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Investors have three primary choices when it comes to selecting investments for their 401k and IRA accounts. First are stocks or equities, which represent ownership in a for-profit entity. Next, come bonds, often referred to as fixed-income. Bonds represent loans made to for-profit entities or governments. And finally, there is cash.
Conventional wisdom has long implied that your investment selections should focus on stocks during your younger years, and that as you age you should shift toward purchasing more bonds. This logic reasons that because bonds are less volatile than stocks on a year-to-year basis, older individuals’ investments have less time to recover from downturns in economies and the equity markets.
Financial history lends credibility to the belief that stocks are more volatile than bonds over 80-100 years. But ask yourself if you have that long to use your money. Assuming your response is no, how should historical averages impact your present investment strategy?
The Trump election brought a wave of excitement to the equity markets. The major indices are at or hovering near all-time highs, with the Dow Jones Industrial Average approaching 20,000. When people see green arrows and read about market profits they get excited. Clearly 20,000 is greater than 19,000. But what about bonds? Is it good or bad when bond yields rise? Is it good or bad when interest rates rise in general? It all depends.
Higher interest rates mean more income for investors buying bonds today. But if you own bonds and interest rates rise following your purchase, what happens? Technically, your income doesn’t change, hence the terminology fixed-income. But the value of your investment changes dramatically on paper.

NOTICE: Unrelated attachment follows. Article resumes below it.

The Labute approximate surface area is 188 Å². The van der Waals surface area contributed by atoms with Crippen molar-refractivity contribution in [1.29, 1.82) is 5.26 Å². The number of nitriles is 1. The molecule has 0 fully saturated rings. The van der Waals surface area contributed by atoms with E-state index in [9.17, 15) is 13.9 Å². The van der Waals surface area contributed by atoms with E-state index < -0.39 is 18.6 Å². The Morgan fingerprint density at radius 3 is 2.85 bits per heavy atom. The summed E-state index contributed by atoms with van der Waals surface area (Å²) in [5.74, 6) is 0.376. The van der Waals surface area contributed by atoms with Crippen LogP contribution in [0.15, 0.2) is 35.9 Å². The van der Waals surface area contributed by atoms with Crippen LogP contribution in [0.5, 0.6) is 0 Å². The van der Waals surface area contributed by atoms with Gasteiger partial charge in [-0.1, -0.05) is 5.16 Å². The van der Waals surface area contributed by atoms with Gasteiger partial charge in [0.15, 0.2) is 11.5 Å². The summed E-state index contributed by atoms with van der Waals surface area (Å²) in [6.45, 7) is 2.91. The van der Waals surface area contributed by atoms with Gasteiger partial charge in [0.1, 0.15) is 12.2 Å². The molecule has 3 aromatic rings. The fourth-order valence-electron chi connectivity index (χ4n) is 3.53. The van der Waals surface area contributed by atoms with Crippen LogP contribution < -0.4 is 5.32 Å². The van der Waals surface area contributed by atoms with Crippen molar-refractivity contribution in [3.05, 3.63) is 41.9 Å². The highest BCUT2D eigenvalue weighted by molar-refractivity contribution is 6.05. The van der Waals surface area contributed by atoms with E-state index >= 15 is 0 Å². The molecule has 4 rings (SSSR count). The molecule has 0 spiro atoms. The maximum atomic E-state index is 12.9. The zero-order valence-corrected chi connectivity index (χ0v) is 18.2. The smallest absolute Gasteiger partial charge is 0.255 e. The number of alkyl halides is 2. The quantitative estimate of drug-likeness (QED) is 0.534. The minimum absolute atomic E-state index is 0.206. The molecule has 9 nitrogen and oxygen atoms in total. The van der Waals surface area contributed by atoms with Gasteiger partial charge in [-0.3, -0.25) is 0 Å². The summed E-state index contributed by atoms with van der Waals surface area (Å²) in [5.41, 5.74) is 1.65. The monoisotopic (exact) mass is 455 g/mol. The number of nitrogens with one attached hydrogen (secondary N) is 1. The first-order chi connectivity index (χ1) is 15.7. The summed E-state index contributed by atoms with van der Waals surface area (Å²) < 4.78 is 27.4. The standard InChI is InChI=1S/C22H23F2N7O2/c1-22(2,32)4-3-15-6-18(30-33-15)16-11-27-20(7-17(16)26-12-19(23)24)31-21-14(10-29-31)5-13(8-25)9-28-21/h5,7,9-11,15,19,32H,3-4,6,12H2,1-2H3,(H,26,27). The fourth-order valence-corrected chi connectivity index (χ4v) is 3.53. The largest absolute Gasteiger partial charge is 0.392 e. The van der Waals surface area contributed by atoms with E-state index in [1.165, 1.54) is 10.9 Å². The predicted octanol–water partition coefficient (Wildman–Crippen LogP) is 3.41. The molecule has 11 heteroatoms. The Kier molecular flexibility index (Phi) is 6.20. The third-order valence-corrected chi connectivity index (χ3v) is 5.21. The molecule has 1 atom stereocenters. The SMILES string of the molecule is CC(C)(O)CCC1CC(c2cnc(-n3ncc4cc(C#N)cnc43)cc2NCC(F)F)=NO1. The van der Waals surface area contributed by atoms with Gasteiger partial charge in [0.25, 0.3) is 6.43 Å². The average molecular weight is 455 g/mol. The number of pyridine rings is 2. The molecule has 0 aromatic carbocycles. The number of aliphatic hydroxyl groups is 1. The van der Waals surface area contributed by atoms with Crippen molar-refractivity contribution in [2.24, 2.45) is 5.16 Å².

The 10-year U.S. Treasury is a staple investment in global bond markets. The evening before the United Kingdom’s Brexit vote, the 10-year Treasury yield was at 1.81%. For every $10,000 an individual invested, he or she received $181 a year in income in two equal payments of $90.50. After the Brexit vote, the bond traded at 1.31% dropping a new investor’s income to $131 a year. That may not sound like a big deal until you consider that trillions of dollars invested suddenly experienced a 50 basis point move. Current bond holders were rewarded on paper because their income was higher than what new investors would receive given the change in yields.
Since the U.S. elections, the 10-year U.S. Treasury has posted a dramatic rise of 2.5%. On paper, the global bond market lost $1.7 trillion in value during November, representing the largest one month bond loss in history. While bonds may be less volatile than stocks over an 80-year timeframe, it’s important not to overlook the impact of the short-term rate environment.
If you are managing your own 401k or IRA investments, you must understand how markets and interest rates work. Think of bonds as being on a teeter totter. When rates rise, the value of your current bonds go down and vice versa. Which direction do you think interest rates are headed?
Disclaimer: Do not construe anything written in this post or this blog in its entirety as a recommendation, research, or an offer to buy or sell any securities. Everything in this post is meant for educational and entertainment purposes only. I or my affiliates may hold positions in securities mentioned in the blog. Please see my Disclosure page for full disclaimer.[/vc_column_text][/vc_column][/vc_row][vc_row][vc_column offset=”vc_hidden-lg vc_hidden-md vc_hidden-sm”][vc_widget_sidebar sidebar_id=”sidebar-main”][/vc_column][/vc_row]